Gov. Phil Murphy is set to decide on a host of measures this month that would ban most flavored vaping products and ramp up restrictions on electronic cigarettes, amid a growing national public health concern stemming from thousands of vaping-related illnesses and dozens of deaths.
The proposals would restrict how people can buy flavored vaping products and e-cigarettes, how businesses can sell them, and the types of products allowed in the flow of commerce.
One of the most contentious measures, Senate Bill 3265, enacts a ban on flavored vaping products except menthol, mint and wintergreen. Fines can be as much as $2,000 for businesses that violate the ban, and repeat offenders could be subject to a three-year license suspension after a third offense and total license revocation after a fourth offense.
Legislative sponsors said they hope banning most flavored vape products will stymie underage use (those under 21 years old) of vaping products, who they accuse the tobacco industry of targeting with these new product offerings.
The ban takes effect three months after the bill is signed, rather than immediately, so that business owners have time to transition to the new restrictions.
It was approved by the state Senate in a 22-15 on Monday and by the Assembly in a 53-11 vote with eight abstentions.
Murphy will have a week to decide on the package of vaping restrictions. He has signaled a willingness to sign the flavor ban and other restrictions after a task force he put together over the summer unveiled a host of recommendations to clamp down on e-cigarette usage.
Among the additional regulations lawmakers sent to Murphy, those measures call for increasing the licensing requirements for businesses that sell vaping products, boosting the penalties for those caught selling them to patrons under 21 years of age, and creating statewide manufacturing standards for vaping products.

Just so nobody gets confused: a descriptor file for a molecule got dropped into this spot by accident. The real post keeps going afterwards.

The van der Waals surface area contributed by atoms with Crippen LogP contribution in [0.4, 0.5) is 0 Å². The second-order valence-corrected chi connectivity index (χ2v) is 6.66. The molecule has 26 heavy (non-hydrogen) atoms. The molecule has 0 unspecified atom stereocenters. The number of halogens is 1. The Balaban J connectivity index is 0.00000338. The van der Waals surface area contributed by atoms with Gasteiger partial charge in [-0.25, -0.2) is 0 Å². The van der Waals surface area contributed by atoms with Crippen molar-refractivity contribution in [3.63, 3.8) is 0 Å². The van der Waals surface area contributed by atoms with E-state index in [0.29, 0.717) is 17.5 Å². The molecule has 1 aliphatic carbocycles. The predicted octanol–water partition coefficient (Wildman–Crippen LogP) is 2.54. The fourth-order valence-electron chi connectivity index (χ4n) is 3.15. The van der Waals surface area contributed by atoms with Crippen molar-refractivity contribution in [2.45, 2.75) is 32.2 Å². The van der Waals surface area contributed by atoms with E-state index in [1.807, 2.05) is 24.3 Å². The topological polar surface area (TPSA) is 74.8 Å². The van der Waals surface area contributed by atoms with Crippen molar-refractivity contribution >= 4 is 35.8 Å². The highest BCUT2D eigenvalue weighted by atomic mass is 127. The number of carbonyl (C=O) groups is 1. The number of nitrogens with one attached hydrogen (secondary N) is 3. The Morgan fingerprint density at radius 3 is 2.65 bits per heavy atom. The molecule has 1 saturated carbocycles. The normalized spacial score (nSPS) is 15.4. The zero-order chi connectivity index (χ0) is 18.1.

Other restrictions outlined call for subjecting any sales to strict database tracking by state health and law enforcement officials, prohibiting the sale of vaping and tobacco products at any pharmacies, and barring the use of any coupons for the purchase of vaping products.
“Flavored products are designed to attract young people, which is one of the reasons why most traditional cigarette flavors were banned a decade ago,” Assemblyman Herb Conoway, D-7th District, who chairs the Assembly Health Senior Services Committee, said Monday in a statement. “Getting flavored vaping products off the market will protect our youth.”
Earlier this month, the U.S. Food and Drug Administration said it would ban fruit and mint-flavored vaping products, though the restrictions would not extend to any products that come in tanks or bottles, nor do they extend to menthol.
Lawmakers abruptly pulled the ban on menthol cigarettes, perplexing opponents and supports of the bill. But Senate President Stephen Sweeney, D-3rd District, said that the menthol restrictions will likely move forward as part of budget talks.